I’ve been bothered for a long time by the impatience that many Christians seem to show about the intellectual content part of the faith. Since I’m a college professor, I could be a suspect for the “intellectual elitism” charge. I hope it’s not true of me, and I think it is not.
I’m reading a book about St. Augustine, just good and started. In describing Augustine’s spiritual vision, the author, Thomas Martin, writes, “Augustine concludes his arguably most profound theological exploration, On the Trinity, with a prayer, one that serves as a vivid reminder that for [Augustine] not only are spirituality and theology inseparable, but that both are deeply plunged into the mystery of God,” (Martin, Our Resltess Heart, p. 51).
Theology and spirituality are inseparably linked. I totally agree. Our pragmatism, our hurry, gets in the way of effective Christian spirituality. You don’t have to be a “great theologian” to think deeply, theologically. Slowing down to think cannot but help.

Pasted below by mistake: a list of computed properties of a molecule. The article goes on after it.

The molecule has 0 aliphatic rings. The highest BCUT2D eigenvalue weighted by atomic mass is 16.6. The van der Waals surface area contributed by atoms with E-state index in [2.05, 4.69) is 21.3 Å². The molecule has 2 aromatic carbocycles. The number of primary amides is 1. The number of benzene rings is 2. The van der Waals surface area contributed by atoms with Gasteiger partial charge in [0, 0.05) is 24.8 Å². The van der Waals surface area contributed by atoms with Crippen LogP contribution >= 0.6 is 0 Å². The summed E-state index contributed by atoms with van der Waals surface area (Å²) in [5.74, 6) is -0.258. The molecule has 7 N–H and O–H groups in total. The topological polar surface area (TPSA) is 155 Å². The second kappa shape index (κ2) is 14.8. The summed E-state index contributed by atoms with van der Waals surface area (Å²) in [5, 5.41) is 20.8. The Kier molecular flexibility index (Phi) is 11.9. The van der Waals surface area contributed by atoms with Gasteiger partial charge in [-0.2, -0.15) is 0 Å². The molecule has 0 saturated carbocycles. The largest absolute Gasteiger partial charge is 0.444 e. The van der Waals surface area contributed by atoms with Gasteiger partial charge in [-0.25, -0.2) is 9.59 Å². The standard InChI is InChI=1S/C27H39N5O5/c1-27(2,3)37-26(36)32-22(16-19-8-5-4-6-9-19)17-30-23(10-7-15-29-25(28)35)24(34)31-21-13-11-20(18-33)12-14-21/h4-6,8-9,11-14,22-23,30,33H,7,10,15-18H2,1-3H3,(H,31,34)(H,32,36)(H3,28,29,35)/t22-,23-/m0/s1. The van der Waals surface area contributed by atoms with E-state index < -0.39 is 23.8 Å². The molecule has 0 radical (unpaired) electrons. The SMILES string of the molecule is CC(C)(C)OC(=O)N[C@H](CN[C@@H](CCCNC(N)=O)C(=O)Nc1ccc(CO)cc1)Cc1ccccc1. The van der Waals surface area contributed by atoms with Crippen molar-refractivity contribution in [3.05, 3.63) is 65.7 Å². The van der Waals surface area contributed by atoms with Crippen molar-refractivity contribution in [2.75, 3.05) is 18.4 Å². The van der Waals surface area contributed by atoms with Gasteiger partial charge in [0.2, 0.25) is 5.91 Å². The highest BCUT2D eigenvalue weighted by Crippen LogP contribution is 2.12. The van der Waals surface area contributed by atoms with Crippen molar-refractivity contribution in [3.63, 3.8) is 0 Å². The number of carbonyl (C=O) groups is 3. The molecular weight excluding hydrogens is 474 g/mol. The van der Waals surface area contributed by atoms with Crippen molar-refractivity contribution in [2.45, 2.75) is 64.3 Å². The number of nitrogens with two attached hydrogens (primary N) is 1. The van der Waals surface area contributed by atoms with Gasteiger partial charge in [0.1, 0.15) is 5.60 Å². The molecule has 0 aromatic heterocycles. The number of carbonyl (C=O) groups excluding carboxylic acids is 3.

I’m not interested in turning everybody into contemplatives. Some people are just plain doers. But even they need to slow down and think. I believe, if we did/do, we’d have a more productive Christian life. And maybe gain some self-awareness. And maybe even become better witnesses.
Slowing down to think actually has a beneficial practical effect. That’s the irony.
What do you think? Are American Christians too pragmatic?
One thought on “A Stunting Pragmatism”
Yes–we Americans are too pragmatic, and I am chief among offenders! 🙂 So much so that I want to borrow your book when you’re done!